Vizio threw a curveball right ahead of CES 2012, when it leaked out that the company best known for HDTVs was going to enter the computer market with three notebooks.
According to Vizio’s CTO Matt McRae, we will see a 15.6″ notebook as well as two “ultra-thin” models with 14″ and 15″ screens.
The notebooks, a 15 inch notebook and two ultra-thin notebooks take design cues from the MacBook Air and other Ultrabooks, and will be targets towards price conscious shoppers.
There’s no word on what will be powering these models, but you can see a HDMI port and a USB 3.0 connection in the image above, as well as a tightly packed keyboard. The notebooks may be thin and light, but I would be very surprised to see SSDs inside if Vizio is committed to low pricing.
Vizio has let slip that the notebooks will be able to stream to Vizio Smart HDTVs so that you can watch on the big screen or use it as a second display without the need for wires.
We have seen a number of manufacturers deliver Ultrabook looking notebooks for 2012, but with standard hard drives to keep costs down. I wouldn’t be surprised to see the thin 14 inch Vizio notebook on the shelf of Walmart in the $599 price range when Vizio starts shipping notebooks in June.
3 Reasons Vizio Notebooks Stand a Chance
The company will face an uphill battle in many regards, but Vizio notebooks stand a chance of catching on in 2012 with price sensitive consumers who want something new.
Consumers are as conscious as ever about the price of their notebooks, and if Vizio can deliver a good feature set at the $500 price range, the company could grab marketshare form shoppers at Walmart and Amazon.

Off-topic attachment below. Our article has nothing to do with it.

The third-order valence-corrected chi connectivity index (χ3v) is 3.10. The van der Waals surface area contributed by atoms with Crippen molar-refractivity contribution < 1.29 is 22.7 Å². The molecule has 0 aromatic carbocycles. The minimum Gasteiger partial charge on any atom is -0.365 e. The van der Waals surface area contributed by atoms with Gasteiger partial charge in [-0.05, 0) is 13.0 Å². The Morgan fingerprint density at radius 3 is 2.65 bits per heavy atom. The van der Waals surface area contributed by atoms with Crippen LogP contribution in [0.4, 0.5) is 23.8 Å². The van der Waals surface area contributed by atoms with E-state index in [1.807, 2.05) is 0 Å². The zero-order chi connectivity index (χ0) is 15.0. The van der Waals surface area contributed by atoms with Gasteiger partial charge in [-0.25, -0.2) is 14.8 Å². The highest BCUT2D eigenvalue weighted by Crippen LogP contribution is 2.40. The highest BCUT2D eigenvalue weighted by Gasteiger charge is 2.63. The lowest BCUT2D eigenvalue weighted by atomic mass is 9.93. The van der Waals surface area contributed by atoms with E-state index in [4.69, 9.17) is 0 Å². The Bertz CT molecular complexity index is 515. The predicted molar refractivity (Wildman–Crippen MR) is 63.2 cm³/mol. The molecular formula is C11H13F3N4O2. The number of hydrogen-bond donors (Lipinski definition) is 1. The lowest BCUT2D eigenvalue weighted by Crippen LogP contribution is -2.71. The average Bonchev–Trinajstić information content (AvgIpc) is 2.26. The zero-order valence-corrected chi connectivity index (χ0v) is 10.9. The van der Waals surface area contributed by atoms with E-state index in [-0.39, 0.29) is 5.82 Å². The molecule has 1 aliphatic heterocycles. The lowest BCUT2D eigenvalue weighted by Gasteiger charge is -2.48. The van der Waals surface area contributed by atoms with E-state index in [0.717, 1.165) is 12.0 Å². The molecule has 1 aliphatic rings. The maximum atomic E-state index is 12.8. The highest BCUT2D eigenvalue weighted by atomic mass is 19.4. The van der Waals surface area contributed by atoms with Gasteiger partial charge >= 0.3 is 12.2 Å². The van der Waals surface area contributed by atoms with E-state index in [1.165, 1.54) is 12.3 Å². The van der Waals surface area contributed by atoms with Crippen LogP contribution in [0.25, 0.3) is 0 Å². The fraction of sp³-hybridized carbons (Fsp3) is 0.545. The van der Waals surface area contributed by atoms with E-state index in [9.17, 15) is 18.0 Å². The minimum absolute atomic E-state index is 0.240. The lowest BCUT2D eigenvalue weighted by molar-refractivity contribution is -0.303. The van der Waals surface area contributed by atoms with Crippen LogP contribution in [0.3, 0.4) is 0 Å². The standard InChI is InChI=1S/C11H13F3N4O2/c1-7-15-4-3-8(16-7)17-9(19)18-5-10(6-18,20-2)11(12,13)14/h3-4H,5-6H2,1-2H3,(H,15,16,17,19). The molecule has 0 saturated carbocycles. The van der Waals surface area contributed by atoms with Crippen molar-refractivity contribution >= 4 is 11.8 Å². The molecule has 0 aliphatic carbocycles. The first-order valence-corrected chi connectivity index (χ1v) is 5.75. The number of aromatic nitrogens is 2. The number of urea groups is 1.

Shoppers who are sick of HP and Dell laptops packed with 5-year-old technology, which tend to show up on the shelves at Walmart.
Speaking of Walmart, Vizio already has inroads to millions of price sensitive shoppers, many of which have already purchased, or thought of purchasing something with the Vizio name.
Walmart has over 9,000 stores across the world, which gives Vizio a great distribution channel to leverage.
Vizio is new to notebooks, which will prove a challenge, but it means that they don’t have to deal with decade old customer service experiences which have led some shoppers to swear off brands like Dell, which my wife won’t touch.
Vizio can take advantage of the shoppers who have had good experiences with a Vizio HDTV or sound accessory and lure them in with the promise of connectivity and a good priced notebook.
Would you buy a Vizio notebook? How low would the price need to drop to get your interest?